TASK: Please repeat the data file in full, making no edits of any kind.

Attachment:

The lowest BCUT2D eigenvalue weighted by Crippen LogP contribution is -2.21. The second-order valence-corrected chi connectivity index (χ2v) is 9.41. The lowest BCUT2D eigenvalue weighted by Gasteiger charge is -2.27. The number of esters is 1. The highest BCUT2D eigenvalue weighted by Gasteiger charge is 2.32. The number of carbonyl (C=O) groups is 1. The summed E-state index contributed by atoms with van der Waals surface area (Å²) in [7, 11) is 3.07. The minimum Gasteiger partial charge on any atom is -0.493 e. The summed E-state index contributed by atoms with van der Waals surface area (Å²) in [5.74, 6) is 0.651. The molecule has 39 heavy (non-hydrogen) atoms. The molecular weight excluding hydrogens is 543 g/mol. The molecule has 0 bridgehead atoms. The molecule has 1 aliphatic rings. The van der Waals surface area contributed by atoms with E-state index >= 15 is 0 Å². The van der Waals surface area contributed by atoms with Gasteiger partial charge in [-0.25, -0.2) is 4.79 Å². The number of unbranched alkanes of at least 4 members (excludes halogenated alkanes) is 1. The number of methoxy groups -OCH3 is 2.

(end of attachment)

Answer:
The lowest BCUT2D eigenvalue weighted by Crippen LogP contribution is -2.21. The second-order valence-corrected chi connectivity index (χ2v) is 9.41. The lowest BCUT2D eigenvalue weighted by Gasteiger charge is -2.27. The number of esters is 1. The highest BCUT2D eigenvalue weighted by Gasteiger charge is 2.32. The number of carbonyl (C=O) groups is 1. The summed E-state index contributed by atoms with van der Waals surface area (Å²) in [7, 11) is 3.07. The minimum Gasteiger partial charge on any atom is -0.493 e. The summed E-state index contributed by atoms with van der Waals surface area (Å²) in [5.74, 6) is 0.651. The molecule has 39 heavy (non-hydrogen) atoms. The molecular weight excluding hydrogens is 543 g/mol. The molecule has 0 bridgehead atoms. The molecule has 1 aliphatic rings. The van der Waals surface area contributed by atoms with E-state index >= 15 is 0 Å². The van der Waals surface area contributed by atoms with Gasteiger partial charge in [-0.25, -0.2) is 4.79 Å². The number of unbranched alkanes of at least 4 members (excludes halogenated alkanes) is 1. The number of methoxy groups -OCH3 is 2.